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Our View: Vaccine portal problems cannot be dismissed as teething troubles

Photo: CNA

Recognising that the voters may have tired of listening to their daily tirades about the golden passports, opposition parties found a new angle of attack on the government – the vaccination appointment portal.

“Citizens want to be vaccinated, but the ‘portal’ an incompetence of the Disy government does not permit them,” said Diko on Friday, the day after the portal stayed closed because of ‘technical problems’. Αkel was more scathing in its criticism, saying “citizens are paying for the incompetence of the government, which cannot even operate an internet portal,” and demanding the sacking of those responsible “for the fiasco of the vaccination programme,” a view shared by Edek.

The reaction was to be expected. There are parliamentary elections in three weeks and an opportunity of some negative campaigning could not be passed by opposition parties, especially on an issue that interests everyone. Their criticism was justified, given the government’s number one priority, indisputably, is to have as many people vaccinated in the shortest possible time. This is not going to happen with a malfunctioning, badly conceived and designed portal.

Deputy minister for innovation and digital policy, Kyriakos Kokkinos, said action was taken to minimise the technical problems but could not give assurances these would not resurface, because technology was continuously developing. It was not a very convincing explanation for the problems which have much more to do with poor executive decisions and bad design.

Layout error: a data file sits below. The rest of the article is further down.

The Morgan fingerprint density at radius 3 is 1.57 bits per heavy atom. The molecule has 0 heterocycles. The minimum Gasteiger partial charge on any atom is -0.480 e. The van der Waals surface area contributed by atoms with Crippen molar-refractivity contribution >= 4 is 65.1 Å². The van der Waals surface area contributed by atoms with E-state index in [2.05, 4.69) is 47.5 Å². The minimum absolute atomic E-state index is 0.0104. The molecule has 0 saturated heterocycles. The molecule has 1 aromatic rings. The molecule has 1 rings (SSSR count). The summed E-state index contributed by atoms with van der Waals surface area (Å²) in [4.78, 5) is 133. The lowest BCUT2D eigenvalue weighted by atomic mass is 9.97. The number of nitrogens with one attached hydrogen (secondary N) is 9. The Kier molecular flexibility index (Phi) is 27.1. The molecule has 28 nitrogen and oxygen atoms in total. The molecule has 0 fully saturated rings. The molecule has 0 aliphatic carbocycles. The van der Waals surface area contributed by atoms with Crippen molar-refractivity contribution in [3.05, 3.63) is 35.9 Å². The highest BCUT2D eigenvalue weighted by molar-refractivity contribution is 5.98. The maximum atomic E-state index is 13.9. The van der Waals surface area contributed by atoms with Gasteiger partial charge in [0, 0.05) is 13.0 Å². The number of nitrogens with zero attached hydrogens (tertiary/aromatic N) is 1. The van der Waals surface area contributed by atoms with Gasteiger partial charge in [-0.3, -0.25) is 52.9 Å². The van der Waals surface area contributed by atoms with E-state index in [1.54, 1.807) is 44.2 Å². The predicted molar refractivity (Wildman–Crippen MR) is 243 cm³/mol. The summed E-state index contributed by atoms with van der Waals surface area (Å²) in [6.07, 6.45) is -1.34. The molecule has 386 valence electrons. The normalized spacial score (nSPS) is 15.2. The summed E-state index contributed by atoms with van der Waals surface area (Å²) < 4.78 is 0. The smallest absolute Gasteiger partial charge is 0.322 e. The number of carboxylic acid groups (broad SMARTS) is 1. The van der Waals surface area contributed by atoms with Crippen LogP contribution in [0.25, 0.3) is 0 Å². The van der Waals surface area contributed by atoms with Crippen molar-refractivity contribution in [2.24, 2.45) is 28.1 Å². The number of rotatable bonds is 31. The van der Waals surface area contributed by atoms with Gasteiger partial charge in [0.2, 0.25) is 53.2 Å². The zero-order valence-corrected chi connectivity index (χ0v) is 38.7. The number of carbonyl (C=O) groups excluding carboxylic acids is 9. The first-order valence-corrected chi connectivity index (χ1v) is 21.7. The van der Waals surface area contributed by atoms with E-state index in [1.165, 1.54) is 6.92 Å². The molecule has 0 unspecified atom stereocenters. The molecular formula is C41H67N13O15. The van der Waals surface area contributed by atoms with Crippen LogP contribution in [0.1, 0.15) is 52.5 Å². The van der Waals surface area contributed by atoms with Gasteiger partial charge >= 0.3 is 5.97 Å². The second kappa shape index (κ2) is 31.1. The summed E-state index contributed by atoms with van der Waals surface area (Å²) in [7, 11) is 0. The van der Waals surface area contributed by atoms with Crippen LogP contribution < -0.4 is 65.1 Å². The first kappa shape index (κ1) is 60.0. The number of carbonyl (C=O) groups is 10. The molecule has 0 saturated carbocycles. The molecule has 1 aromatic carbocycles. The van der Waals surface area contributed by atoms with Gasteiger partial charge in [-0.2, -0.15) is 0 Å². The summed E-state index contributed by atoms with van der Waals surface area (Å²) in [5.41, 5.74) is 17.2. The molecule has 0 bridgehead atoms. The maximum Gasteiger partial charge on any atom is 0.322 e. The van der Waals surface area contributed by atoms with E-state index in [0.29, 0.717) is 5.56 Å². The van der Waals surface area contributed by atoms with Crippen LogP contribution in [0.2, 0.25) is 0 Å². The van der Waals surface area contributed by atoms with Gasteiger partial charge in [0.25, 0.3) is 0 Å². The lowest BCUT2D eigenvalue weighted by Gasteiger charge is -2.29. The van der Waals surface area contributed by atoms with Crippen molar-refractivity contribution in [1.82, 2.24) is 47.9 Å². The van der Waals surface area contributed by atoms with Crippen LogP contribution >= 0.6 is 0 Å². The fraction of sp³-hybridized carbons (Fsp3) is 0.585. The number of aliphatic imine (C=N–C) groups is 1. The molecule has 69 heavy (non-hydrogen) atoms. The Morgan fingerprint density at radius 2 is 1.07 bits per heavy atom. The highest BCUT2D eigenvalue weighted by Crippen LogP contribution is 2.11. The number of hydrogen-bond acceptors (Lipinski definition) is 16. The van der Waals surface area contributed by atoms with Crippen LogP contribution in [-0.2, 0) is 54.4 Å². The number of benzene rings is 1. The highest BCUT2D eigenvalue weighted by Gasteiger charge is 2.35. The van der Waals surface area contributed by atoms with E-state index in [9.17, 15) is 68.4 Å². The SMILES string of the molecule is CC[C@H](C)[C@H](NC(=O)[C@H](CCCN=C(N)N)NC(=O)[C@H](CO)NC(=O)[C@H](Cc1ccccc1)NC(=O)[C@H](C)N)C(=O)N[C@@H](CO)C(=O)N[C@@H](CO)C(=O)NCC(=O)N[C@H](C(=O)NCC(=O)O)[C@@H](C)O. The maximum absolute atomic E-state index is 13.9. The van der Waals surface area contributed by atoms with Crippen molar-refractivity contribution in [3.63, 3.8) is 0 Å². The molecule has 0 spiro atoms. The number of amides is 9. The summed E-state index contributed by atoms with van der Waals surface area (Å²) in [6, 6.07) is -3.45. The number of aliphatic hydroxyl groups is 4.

The worst decision was to make the vaccination portal part of the Gesy portal, when it should have been standalone, given the vital importance of the vaccination programme. There could have been a way of checking that people were registered with Gesy, but this would have made vaccination available to those that were not registered, be they illegal immigrants, asylum seekers and people with private health insurance, as they can also pass on the virus. Access, via phone, should also have been given to people without computers or smart phones.

Then there was the issue of giving everyone access to book an appointment and choose make of vaccine that ensured everyone tried to get on the portal as soon as it opened, clogging up the system and causing it to crash. This has been partially addressed by giving users numbers, and making them wait until their turn came, although there was no prior explanation causing many people to log out and lose their turn.

These cannot be dismissed as teething problems. They are serious flaws in the system that are delaying the vaccination programme. So far only 9.9 per cent of the population have had both vaccinations and only 30 per cent at least one jab. Under the circumstances the health ministry’s claim it would have 60 per cent of the population fully vaccinated by the end of June seems a bit over-optimistic, given how things are going at present.

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